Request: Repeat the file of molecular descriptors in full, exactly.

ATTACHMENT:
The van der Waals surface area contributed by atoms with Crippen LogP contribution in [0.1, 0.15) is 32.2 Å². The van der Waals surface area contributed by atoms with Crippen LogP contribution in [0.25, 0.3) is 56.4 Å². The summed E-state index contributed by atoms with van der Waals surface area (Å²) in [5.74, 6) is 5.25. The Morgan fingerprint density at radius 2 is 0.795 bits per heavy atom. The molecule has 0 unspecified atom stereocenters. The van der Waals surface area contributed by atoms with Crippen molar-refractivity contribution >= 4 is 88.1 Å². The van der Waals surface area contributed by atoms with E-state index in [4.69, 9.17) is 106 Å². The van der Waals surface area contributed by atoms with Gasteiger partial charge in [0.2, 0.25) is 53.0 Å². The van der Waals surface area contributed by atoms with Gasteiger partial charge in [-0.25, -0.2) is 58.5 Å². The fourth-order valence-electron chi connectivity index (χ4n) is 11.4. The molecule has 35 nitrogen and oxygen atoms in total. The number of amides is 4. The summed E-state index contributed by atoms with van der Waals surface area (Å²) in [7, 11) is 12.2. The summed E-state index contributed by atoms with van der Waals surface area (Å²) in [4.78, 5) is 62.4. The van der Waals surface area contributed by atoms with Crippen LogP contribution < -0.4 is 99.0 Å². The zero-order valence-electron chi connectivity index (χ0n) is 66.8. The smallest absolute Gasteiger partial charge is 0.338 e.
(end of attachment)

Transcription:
The van der Waals surface area contributed by atoms with Crippen LogP contribution in [0.1, 0.15) is 32.2 Å². The van der Waals surface area contributed by atoms with Crippen LogP contribution in [0.25, 0.3) is 56.4 Å². The summed E-state index contributed by atoms with van der Waals surface area (Å²) in [5.74, 6) is 5.25. The Morgan fingerprint density at radius 2 is 0.795 bits per heavy atom. The molecule has 0 unspecified atom stereocenters. The van der Waals surface area contributed by atoms with Crippen molar-refractivity contribution >= 4 is 88.1 Å². The van der Waals surface area contributed by atoms with E-state index in [4.69, 9.17) is 106 Å². The van der Waals surface area contributed by atoms with Gasteiger partial charge in [0.2, 0.25) is 53.0 Å². The van der Waals surface area contributed by atoms with Gasteiger partial charge in [-0.25, -0.2) is 58.5 Å². The fourth-order valence-electron chi connectivity index (χ4n) is 11.4. The molecule has 35 nitrogen and oxygen atoms in total. The number of amides is 4. The summed E-state index contributed by atoms with van der Waals surface area (Å²) in [7, 11) is 12.2. The summed E-state index contributed by atoms with van der Waals surface area (Å²) in [4.78, 5) is 62.4. The van der Waals surface area contributed by atoms with Crippen LogP contribution < -0.4 is 99.0 Å². The zero-order valence-electron chi connectivity index (χ0n) is 66.8. The smallest absolute Gasteiger partial charge is 0.338 e.